I rode for seven hours on Sunday, alone and smiling. I rode hard and did tempo intervals on the long, long flat highway. I rode hard and climbed our only long mountain, an easy-sipper named Larch. I rode from bottom to top and then descended and saw Jen climbing skyward as I went down. I sat up and put my arms to the sides as if I was winning something. I shouted, "I'll be right back!!"
The sun came out that day and I'm here to tell you that hasn't been happening very often here in Portland. The sky was warm and soft and not too hot and I felt like Goldilocks in shiny Capo spandex. Jusssssst right. At the little country store I bought a bottle of Gatorade, a bottle of water, a banana and a bag of jojo potato wedges. I guess I feel most like a cyclist when I am putting together shitty meals from sweet little spots like this.
Outside rough men filled gas tanks from the single pump. It had that look of circa 1980's industrial stainless steel squareness. A little dodgy, like the men themselves, who rolled up in those old Ford pickup trucks that absolutely will. not. die. My paternal grandpa had one. All the good, honest, hard-working old men that I once loved had one. 'Cept my mama's daddy, because that man did not have any legs with which to drive a truck. (He could steer a mean motorized wheelchair though, and we were accustomed to the thrill of high speed chases around the trailer park which often ended with a Creamsicle at the corner store where most people called him "mayor".)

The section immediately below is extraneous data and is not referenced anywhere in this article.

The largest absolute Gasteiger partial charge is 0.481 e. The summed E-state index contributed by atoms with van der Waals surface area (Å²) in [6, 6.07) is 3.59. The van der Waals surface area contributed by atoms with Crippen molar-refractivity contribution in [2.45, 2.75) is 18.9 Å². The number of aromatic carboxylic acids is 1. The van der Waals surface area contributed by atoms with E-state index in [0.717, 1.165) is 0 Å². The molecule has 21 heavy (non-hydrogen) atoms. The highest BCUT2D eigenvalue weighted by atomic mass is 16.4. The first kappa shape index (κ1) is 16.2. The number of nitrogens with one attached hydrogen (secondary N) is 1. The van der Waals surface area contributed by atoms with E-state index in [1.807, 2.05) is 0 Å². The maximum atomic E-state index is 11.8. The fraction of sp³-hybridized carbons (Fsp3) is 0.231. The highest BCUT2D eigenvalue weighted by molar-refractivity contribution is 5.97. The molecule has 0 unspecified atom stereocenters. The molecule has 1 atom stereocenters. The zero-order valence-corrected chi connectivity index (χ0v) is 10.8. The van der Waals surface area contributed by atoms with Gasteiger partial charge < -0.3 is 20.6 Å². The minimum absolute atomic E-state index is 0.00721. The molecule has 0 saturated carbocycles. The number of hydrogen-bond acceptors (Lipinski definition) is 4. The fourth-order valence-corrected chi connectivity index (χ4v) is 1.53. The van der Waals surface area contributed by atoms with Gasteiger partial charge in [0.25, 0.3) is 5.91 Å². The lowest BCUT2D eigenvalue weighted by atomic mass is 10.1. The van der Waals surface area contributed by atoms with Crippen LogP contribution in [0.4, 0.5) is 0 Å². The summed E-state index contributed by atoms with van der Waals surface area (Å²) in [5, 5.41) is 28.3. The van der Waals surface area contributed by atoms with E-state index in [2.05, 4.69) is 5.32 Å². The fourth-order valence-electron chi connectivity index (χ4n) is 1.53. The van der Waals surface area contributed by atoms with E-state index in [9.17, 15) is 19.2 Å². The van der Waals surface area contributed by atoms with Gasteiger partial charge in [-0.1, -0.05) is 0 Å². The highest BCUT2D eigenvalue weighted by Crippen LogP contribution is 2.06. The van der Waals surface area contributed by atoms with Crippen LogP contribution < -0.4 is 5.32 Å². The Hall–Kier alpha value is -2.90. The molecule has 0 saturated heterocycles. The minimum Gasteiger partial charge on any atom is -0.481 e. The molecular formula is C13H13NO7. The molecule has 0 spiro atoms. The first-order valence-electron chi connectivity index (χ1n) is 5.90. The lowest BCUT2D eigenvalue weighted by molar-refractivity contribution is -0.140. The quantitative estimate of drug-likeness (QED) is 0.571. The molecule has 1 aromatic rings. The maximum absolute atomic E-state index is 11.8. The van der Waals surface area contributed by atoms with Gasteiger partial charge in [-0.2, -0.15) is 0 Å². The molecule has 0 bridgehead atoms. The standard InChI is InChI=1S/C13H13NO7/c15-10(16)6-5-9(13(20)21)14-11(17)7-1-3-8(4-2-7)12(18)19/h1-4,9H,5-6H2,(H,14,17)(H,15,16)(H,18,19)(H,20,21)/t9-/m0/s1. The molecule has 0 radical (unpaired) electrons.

I'm cut from rough people and the truth is, they don't really understand this cycling thing.
I didn't either until the Sicilian looked at me from across a 3-foot high pile of piled-up empty Keystone Light cans and explained what a "century" was. "It's a hundred mile bike ride." he paused to take a drag from his Winston cigarette, "Usually a benefit for some sort of charity or other."
"What's this one for?" I asked. He was supposedly riding one the following morning. I'd been killing aforementioned Keystones with my roommates when he'd crashed our driveway party a few minutes prior. We'd been working on this Keystone pile for months.
"Lung cancer, I think."
He took another drag and I did too before saying the only thing that popped into my head: "A hundred miles? On a bike? That is the stupidest thing I have ever heard of in my entire life."
I meant it. I was 21 years old and I smoked a pack a day. (God help you if you send my mother the link to this column. I'll kill you where you stand.)
Quitting smoking was easy (I woke up one morning and realized I hadn't smoked in three days. I thought, "Ok, so that's over." and that was it.) but riding a century took a lot longer.
This past Sunday I did 106 and I felt good when I finished. Tired but happy. It was just a training ride, not a monument. A workout, not an event I registered for and trained for and thought about much. It didn't feel like the stupidest thing I'd ever heard of in my entire life. It felt like flying. I climbed about 7,000 feet which seemed reasonable and almost banal, not epic.
I had a good day on the bike, which hasn't happened in a while.
It occurred to me that the thought I'd had when I was 21 – that I would (and could) never ride a hundred miles on a bike – was a very genuine thought. I had been an all-league cross country runner and played college softball, but this was something that I really couldn't imagine for myself.